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In order to raise money for Ukraine, the EU considers investing frozen Russian state assets.

According to a document, the European Commission anticipates earning returns of about 2.6% from investing assets belonging to the Russian central bank that have been frozen as a result of EU sanctions.

The legal options for exploiting Russian reserves that have been frozen within the EU have been investigated, including investing them to produce returns that may be used to support Ukraine's reconstruction. The EU countries established a working group last month to investigate what may be done in response to such an unprecedented attempt, which involves legal, political, and economic concerns.

According to Anders Ahnlid, a Swedish diplomat in charge of leading the group, "there is a consensus among [EU] member states that it's important to examine very, very carefully, what can be done under the instructions that we've been given, including that what is going to be done will have to be in compliance with EU and international law." He continued, "We are in an exceptional situation and probably any solution that we will come up with will be of a nature that hasn't been there before."

The Commission document discusses the legal grounds for investing in Russian assets, as well as the risks involved, and provides estimates of potential investment returns. It will be considered by national experts gathering on Tuesday.

The Commission thinks it may establish its case for investing Russian central bank assets and reaping rewards for the advantages of Ukraine in international law given that Russia's invasion of Ukraine amounts to a "exceptional and gross violation" of international and humanitarian law.

It noted, adding that it would necessitate modifying the EU sanctions rule, "This appears to justify not only the unprecedented restrictive measures adopted so far, but also an equally exceptional measure aimed at compensating the damages caused by those violations."

It also emphasized that taking concerted action with the G7 and other nations would have "both political and market advantages," as it would prevent the EU from scaring off investors who might otherwise avoid investing in European financial infrastructure.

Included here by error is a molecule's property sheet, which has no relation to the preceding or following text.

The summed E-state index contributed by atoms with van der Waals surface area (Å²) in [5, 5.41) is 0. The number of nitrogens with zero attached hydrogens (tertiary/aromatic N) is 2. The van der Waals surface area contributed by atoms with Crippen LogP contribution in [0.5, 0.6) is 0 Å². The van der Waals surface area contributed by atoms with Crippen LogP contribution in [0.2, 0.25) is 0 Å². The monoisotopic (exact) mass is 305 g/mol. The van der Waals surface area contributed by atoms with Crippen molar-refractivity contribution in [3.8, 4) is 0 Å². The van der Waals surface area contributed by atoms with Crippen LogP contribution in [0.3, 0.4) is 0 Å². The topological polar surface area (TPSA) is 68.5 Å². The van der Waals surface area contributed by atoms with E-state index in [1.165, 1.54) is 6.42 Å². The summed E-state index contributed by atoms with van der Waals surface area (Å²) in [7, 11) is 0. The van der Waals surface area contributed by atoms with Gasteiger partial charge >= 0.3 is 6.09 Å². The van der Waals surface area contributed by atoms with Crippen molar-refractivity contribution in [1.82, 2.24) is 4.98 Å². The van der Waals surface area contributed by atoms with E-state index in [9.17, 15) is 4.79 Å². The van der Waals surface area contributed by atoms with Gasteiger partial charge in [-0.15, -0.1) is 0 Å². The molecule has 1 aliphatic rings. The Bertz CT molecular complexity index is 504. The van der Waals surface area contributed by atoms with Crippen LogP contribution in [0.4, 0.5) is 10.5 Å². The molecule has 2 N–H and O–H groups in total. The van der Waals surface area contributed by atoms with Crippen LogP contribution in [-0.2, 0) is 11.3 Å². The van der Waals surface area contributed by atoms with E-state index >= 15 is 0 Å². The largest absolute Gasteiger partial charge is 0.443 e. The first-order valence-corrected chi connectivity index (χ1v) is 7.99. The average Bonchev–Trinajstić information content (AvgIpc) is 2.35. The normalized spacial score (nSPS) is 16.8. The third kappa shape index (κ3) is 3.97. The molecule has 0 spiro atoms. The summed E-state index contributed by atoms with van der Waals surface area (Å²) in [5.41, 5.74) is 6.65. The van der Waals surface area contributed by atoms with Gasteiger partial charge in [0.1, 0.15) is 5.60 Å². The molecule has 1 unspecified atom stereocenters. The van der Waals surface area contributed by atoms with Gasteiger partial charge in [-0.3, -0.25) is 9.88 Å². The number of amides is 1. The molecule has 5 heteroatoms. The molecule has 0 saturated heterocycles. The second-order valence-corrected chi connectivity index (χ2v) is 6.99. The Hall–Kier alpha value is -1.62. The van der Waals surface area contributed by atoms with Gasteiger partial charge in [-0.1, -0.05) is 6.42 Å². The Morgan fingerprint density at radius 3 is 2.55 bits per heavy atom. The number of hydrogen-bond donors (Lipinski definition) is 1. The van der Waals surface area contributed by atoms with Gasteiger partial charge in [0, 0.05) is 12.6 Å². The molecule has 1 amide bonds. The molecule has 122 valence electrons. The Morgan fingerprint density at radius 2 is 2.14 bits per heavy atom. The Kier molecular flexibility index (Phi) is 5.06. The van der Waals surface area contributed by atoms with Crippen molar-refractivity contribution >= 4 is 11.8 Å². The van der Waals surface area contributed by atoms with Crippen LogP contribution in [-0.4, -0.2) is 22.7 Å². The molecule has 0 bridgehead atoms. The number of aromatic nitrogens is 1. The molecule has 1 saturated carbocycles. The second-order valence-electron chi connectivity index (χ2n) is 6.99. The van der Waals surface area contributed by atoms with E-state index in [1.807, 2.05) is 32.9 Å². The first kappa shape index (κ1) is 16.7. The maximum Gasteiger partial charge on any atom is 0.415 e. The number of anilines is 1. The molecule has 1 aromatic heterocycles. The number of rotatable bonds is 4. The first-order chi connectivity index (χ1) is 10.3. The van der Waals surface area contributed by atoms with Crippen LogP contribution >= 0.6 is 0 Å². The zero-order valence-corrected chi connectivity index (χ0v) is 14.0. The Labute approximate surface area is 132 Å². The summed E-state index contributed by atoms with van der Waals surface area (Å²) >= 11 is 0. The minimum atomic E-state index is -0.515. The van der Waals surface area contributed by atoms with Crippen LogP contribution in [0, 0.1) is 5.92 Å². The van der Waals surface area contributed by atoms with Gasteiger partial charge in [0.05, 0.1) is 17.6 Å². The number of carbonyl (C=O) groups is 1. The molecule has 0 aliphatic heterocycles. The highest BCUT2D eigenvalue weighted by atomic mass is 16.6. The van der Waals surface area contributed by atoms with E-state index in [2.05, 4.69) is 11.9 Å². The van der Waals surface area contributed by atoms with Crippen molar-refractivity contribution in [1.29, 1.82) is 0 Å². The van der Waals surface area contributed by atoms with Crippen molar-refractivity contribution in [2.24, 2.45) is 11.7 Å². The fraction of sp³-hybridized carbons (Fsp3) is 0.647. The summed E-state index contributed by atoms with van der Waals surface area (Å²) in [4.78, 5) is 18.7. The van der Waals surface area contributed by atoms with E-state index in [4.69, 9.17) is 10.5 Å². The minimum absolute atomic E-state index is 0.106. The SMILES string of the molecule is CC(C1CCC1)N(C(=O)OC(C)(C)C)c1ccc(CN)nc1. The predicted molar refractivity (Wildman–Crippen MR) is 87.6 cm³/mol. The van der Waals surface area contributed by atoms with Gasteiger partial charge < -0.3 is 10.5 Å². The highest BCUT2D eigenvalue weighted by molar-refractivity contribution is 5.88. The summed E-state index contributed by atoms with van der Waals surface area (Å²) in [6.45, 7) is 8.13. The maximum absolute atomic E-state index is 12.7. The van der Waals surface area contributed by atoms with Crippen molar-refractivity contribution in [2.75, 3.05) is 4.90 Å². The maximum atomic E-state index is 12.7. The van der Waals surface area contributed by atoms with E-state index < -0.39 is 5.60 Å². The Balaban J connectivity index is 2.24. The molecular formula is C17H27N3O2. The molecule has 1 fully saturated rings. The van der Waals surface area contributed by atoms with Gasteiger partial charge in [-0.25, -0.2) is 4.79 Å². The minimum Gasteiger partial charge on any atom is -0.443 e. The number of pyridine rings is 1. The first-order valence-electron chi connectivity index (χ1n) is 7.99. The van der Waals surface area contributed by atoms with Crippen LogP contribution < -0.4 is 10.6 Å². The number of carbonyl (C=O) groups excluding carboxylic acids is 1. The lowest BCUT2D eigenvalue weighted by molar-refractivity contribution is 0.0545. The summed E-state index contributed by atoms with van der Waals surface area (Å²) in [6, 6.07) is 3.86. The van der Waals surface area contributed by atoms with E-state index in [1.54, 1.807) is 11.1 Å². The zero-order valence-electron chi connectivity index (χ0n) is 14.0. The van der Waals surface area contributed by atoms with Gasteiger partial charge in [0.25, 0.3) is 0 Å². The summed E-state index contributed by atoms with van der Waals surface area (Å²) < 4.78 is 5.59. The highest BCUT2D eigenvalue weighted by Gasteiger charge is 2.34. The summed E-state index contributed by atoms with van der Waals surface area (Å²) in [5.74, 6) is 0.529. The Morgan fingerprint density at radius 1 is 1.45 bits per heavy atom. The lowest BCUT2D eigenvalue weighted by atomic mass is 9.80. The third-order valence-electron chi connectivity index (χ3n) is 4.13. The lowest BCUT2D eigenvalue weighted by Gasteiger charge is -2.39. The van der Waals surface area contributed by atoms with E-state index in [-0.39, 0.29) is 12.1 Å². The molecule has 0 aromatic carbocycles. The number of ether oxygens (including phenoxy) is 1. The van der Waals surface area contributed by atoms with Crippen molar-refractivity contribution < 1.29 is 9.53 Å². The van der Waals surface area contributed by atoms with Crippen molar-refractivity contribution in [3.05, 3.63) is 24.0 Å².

The owner of frozen assets should be entitled to recoup the money as well as any returns that were contractually agreed upon prior to the assets being frozen under the EU sanctions framework, if and when sanctions are restored. Nonetheless, the Commission believes that any more returns might be taken and used for Ukraine's reconstruction.

"If active management allows to generate gains beyond those contractually agreed, then the owners of the managed assets should not benefit from those gains after the measure is lifted," the Commission argued.

Quantifying those gains depends on how much money is invested, and how.

The EU estimates that over two-thirds of the $300 billion in frozen Russian central bank reserves currently held in the EU, including €191 billion in Belgium and €21 billion in another unnamed EU nation, are kept in the G7, the EU, and Australia. The memo states that "the details now emerging tend to confirm [that] initial estimate."

Although it still does not completely understand where the reserves of the Russian central bank are kept, it has added a need to report on their location in its most recent set of sanctions against Russia in an effort to get a clearer picture.

The Commission stated that investing such billions in "liquid, highly-rated assets" with a short maturity may result in "meaningful annual revenues with a median of around 2.6 percent."

Equity investments would yield higher returns, but riskier asset classes could result in losses of up to €4 billion annually, raising "political and financial implications" if the EU were to reimburse Russia for losses it incurred when investing its assets. In contrast, "the risk of losses on a high credit-quality, shorter-term portfolio at current yields seem very remote."

Yet, "losses can never be excluded," the Commission wrote, and as a result, the issue of "who bears any residual risk in case [of] such losses... will require a clear legal answer."



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